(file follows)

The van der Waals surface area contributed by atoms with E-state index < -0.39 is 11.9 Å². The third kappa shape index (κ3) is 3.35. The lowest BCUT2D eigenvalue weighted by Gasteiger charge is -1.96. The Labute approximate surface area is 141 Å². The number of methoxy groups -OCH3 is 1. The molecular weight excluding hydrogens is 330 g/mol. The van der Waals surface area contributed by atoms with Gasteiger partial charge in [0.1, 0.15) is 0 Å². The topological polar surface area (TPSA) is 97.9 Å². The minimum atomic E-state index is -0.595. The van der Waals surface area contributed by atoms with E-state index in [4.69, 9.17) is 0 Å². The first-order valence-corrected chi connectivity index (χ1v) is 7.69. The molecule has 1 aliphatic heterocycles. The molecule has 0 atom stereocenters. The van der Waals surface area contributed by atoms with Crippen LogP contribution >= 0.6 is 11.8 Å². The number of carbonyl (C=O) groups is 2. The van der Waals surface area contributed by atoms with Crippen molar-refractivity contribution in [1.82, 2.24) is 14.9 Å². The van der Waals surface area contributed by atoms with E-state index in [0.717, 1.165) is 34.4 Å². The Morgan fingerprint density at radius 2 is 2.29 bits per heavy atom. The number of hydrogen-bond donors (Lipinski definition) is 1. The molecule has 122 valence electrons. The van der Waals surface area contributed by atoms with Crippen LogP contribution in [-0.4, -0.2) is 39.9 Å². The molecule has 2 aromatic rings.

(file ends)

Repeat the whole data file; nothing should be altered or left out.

The van der Waals surface area contributed by atoms with E-state index < -0.39 is 11.9 Å². The third kappa shape index (κ3) is 3.35. The lowest BCUT2D eigenvalue weighted by Gasteiger charge is -1.96. The Labute approximate surface area is 141 Å². The number of methoxy groups -OCH3 is 1. The molecular weight excluding hydrogens is 330 g/mol. The van der Waals surface area contributed by atoms with Gasteiger partial charge in [0.1, 0.15) is 0 Å². The topological polar surface area (TPSA) is 97.9 Å². The minimum atomic E-state index is -0.595. The van der Waals surface area contributed by atoms with E-state index in [4.69, 9.17) is 0 Å². The first-order valence-corrected chi connectivity index (χ1v) is 7.69. The molecule has 1 aliphatic heterocycles. The molecule has 0 atom stereocenters. The van der Waals surface area contributed by atoms with Crippen LogP contribution >= 0.6 is 11.8 Å². The number of carbonyl (C=O) groups is 2. The van der Waals surface area contributed by atoms with Crippen molar-refractivity contribution in [1.82, 2.24) is 14.9 Å². The van der Waals surface area contributed by atoms with E-state index in [0.717, 1.165) is 34.4 Å². The Morgan fingerprint density at radius 2 is 2.29 bits per heavy atom. The number of hydrogen-bond donors (Lipinski definition) is 1. The molecule has 122 valence electrons. The van der Waals surface area contributed by atoms with Crippen LogP contribution in [-0.4, -0.2) is 39.9 Å². The molecule has 2 aromatic rings.